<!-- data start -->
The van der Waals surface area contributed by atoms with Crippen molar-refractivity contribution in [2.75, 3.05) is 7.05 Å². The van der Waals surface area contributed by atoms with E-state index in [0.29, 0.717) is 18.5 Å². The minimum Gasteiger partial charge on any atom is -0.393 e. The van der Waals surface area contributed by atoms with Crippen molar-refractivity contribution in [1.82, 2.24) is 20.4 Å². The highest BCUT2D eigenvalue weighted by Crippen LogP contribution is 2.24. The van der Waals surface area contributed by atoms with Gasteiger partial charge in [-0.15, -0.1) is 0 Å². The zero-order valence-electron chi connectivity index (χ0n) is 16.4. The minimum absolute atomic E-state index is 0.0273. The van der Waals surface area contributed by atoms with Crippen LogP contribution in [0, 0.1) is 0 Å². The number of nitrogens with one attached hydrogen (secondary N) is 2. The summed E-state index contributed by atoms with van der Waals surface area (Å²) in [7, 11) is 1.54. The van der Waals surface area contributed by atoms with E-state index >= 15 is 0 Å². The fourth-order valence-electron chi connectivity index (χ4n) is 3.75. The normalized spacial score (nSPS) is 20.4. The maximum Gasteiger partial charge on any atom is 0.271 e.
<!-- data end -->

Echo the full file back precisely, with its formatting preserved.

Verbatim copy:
The van der Waals surface area contributed by atoms with Crippen molar-refractivity contribution in [2.75, 3.05) is 7.05 Å². The van der Waals surface area contributed by atoms with E-state index in [0.29, 0.717) is 18.5 Å². The minimum Gasteiger partial charge on any atom is -0.393 e. The van der Waals surface area contributed by atoms with Crippen molar-refractivity contribution in [1.82, 2.24) is 20.4 Å². The highest BCUT2D eigenvalue weighted by Crippen LogP contribution is 2.24. The van der Waals surface area contributed by atoms with Gasteiger partial charge in [-0.15, -0.1) is 0 Å². The zero-order valence-electron chi connectivity index (χ0n) is 16.4. The minimum absolute atomic E-state index is 0.0273. The van der Waals surface area contributed by atoms with Crippen LogP contribution in [0, 0.1) is 0 Å². The number of nitrogens with one attached hydrogen (secondary N) is 2. The summed E-state index contributed by atoms with van der Waals surface area (Å²) in [7, 11) is 1.54. The van der Waals surface area contributed by atoms with E-state index >= 15 is 0 Å². The fourth-order valence-electron chi connectivity index (χ4n) is 3.75. The normalized spacial score (nSPS) is 20.4. The maximum Gasteiger partial charge on any atom is 0.271 e.